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Saturday, August 16, 2014


The Christian life was originally called "The Way." They were a movement within Judaism during the Second Temple Period (which ended around 70AD when the second Temple was razed by Rome). With the expansion from Hellenist Jews to actual Gentiles, the movement took on the identity of a separate sect and the moniker, Christian, was applied to them (per Acts this happened for the first time in Antioch).

I have written before about the Didache, which is arguably a very early document, perhaps predating some of the Gospels. At any rate, attributed to "The Twelve Apostles" it is the instruction, or training, in the way. And the Greek word for way is odos. Salvation (soterio) is the central theme of the Gospel, so I have  coined a word in my title to address the general idea of the way of salvation.

Reflecting on the "two ways" (a popular Jewish and early Christian idea) in our recent Thursday class (as we slowly read this ancient text) we saw that much of what it says can be found in two sources: The Jewish Bible and Jesus. Parallels in the language to Matthew are especially noteworthy. However, for us, the key is seeing what the authors describe as The Way of Life (and the antithesis, The Way of Death).

God and humans do not currently enjoy unity. We are incarnate in a world which 'is not God' and we have sinned which has intensified the division. In my belief, God allows the world to unfold according to the laws by which He governs it. He is active in the world by sustaining its existence and by interventions to "rescue, deliver, save, redeem" from time to time. He has a plan, and in response to our choices, He 'finds a way' to achieve His ends. Sometimes we make it easy for Him, other times not so much. God's choice to save is a grace.God's love is a grace. God's call to fellowship is a grace. It is not and cannot be merited or earned. It comes to us before we do anything.

Having encountered God's graceful offer, we are left to decide. (And the state of the world makes that offer less obvious than it would have been had sin not ruled us) We can reason that there is a God. We cannot, however, have 100% certitude. And the god of our philosophical reflection may be very different from the YHWH revealed to Israel, later revealed as the Father of Jesus, and later still discerned to be the Holy Trinity. Salvation is experienced rather than postulated.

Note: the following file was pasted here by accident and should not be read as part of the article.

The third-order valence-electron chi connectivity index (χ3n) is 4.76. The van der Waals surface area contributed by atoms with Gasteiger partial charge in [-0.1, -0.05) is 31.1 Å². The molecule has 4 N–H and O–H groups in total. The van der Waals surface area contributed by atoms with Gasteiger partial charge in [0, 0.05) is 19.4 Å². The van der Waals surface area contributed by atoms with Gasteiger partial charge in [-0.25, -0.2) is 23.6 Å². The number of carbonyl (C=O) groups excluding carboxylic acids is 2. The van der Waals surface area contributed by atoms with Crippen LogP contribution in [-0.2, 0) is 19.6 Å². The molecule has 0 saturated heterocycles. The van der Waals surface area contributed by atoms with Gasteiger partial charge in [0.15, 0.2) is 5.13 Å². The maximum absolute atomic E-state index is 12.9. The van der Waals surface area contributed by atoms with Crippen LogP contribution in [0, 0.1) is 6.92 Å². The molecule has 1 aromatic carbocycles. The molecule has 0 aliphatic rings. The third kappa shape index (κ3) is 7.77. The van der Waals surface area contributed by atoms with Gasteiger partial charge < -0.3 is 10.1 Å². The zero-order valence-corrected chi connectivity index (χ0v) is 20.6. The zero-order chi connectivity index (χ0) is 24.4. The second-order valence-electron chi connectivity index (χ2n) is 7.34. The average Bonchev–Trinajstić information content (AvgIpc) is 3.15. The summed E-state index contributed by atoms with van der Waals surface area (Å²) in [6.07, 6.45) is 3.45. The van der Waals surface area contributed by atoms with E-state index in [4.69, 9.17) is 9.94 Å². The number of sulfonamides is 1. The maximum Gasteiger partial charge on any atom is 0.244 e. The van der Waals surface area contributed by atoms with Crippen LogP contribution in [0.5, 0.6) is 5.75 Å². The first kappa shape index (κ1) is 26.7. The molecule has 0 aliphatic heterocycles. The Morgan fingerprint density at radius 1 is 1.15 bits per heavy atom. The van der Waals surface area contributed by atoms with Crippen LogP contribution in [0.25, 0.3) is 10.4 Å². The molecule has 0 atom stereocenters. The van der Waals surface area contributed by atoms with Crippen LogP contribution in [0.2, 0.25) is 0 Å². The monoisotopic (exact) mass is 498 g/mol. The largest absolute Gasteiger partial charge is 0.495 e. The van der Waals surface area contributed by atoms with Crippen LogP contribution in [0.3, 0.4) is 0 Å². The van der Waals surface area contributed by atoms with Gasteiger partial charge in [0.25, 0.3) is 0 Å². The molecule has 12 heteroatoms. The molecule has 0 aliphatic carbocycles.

The cross and resurrection of Jesus are central to the Christian belief in salvation. Our life, in response to that salvation, is therefore shaped by the scriptures which Jesus embraced and the words of Jesus Himself.

Our faith response consists of love and obedience. It has an ethical dimension.It also has some core principles. We are all debtors (there is enough blame to go around) and should forgive the debts of others (self sacrificial mercy) are a recurring theme in Jesus teaching on prayer and in parables. He was offended by Pharisees (more a metaphor than the actual people)  who wanted to divide the world up into "the guilty" and "the innocent." In Jesus' view, everyone was to blame (even if there were degrees of blame in general, and in particular circumstances). "All have sinned" is a harsh concept. It strikes at the root of human pride. It is also the basis for the need of salvation.

In a world without sin, Jesus is a wasted breath. In a world without sin, God need not show up, we can take care of it ourselves. In a world without sin, things are fine.

But the world is definitely NOT fine, not fine at all.
so there is need.
but first we must face the truth, we are all guilty. all. and there is enough blame to go  around. and we need to look in the mirror and repent of our own sin, rather than look out the window to cast blame... As Jesus said, why look at the speck in your brothers eye when there is a log in your own.

In the soteriodos, the way of salvation:it is grace, faith, repentance, conversion, love, self sacrifice, mercy received and mercy given. Not to earn salvation, but to actualize and live it.And it looks like dying on a cross.

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